Monday, January 14, 2008

Bhajji the batsman and other tales

Having been a solid test match opener, Gary Kirsten knows the virtues of a good, steady start as opposed to a chancy, attractive one. So when he landed in Australia to begin his stint in one of the two toughest coaching assignments in international cricket, one expected him to open as he did on day one of a test match. So he started, with polite noises about the importance of “specialists” when talking of a specialised opener, and a long overdue No. 3 slot for Rahul Dravid.

But very soon, Kirsten nibbled at one outside the off-stump when he said this about Harbhajan Singh: “…the thing I enjoyed was his batting performance in Sydney. We’ve identified that it’s very important that members of the lower order make a contribution with the bat and he did that in the Test.”

After all the events following the Sydney test, one was wondering how the Indian team was going to justify either decision on Harbhajan. Now the answer is clear: Bhajji is the missing link, er, all-rounder in the Indian line-up.

So much has happened over the last few days it’ll be a shame not to read deeper than necessary into some of those.

The Australian cricket team apparently had a team meeting to discuss their Spirit of Cricket pledge. Without references to bolted horses and broken fences, it’s interesting to wonder why the Aussies did it. Apart, of course, for the noble intentions which they surely had. Is it to lead the administrators to believe that they are a chastened lot now? And thus set themselves up for a repeat in future tests? Is it to come across as a more “spirited” lot than the Indians and thus put India on the defensive? Or is there a more mundane, practical explanation? That they have achieved their ambition of retaining the Border-Gavaskar trophy (and 16-on-the-trot) and so can afford to play cricket the way others want them to?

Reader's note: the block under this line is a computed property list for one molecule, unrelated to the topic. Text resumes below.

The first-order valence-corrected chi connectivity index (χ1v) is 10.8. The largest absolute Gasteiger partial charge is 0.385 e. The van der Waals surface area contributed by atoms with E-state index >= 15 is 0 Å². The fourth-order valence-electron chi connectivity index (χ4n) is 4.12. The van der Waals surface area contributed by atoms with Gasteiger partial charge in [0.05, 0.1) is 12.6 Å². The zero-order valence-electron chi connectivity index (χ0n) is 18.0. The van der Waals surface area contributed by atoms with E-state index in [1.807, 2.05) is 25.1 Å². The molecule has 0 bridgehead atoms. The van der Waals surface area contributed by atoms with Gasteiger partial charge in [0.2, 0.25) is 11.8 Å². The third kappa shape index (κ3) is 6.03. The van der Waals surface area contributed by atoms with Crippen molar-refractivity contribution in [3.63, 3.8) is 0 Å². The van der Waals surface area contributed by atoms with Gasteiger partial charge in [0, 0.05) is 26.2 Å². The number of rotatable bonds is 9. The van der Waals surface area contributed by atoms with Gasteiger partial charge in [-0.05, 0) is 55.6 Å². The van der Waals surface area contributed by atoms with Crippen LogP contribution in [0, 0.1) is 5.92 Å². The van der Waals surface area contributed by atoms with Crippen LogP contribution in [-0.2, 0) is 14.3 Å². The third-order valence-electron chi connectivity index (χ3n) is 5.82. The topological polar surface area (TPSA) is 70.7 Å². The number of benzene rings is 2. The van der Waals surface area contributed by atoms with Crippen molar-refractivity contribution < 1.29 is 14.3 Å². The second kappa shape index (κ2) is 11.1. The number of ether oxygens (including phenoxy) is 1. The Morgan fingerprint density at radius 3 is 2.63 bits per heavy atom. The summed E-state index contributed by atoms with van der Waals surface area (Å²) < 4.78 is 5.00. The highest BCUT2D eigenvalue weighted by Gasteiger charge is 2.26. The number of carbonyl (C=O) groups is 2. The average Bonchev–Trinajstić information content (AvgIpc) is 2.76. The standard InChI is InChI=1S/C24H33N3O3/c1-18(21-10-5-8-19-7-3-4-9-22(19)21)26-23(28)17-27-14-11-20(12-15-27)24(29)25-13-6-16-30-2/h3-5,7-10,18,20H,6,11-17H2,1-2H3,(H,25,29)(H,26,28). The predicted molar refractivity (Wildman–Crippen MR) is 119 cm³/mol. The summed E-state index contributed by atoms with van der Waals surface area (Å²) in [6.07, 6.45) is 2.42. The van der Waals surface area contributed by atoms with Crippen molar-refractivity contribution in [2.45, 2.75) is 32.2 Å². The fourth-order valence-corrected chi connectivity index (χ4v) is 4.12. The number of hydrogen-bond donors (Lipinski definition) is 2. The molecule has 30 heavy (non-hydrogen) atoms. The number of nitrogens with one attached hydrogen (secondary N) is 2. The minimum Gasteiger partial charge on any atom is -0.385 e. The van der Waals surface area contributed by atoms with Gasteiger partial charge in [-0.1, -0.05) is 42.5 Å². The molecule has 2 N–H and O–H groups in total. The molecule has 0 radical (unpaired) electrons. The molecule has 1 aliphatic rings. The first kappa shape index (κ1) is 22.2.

The Indian team is no slouch when it comes to such done-for-this-but-intended-for-that gestures. How else would you explain their dropping charges against Brad Hogg? Surely they’ve put Australia in a fix? How can Australia not play Hogg on the raging turner that is the WACA?

Peter Roebuck’s suggestion that Australia replace Ricky Ponting with Simon Katich as national captain is as original as any. Having played in England for all his career, Roebuck is perhaps still an Englishman at heart. So his suggestion comes probably with an eye on the next Ashes.

The game is indeed being taken beyond its traditional confines – it is much more interesting and closely fought outside the 22-yard strip nowadays. I look forward to the days after the WACA test.

2 comments:

Uncle J rod said...

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Geetha Krishnan said...

Thanks, uncle j rod.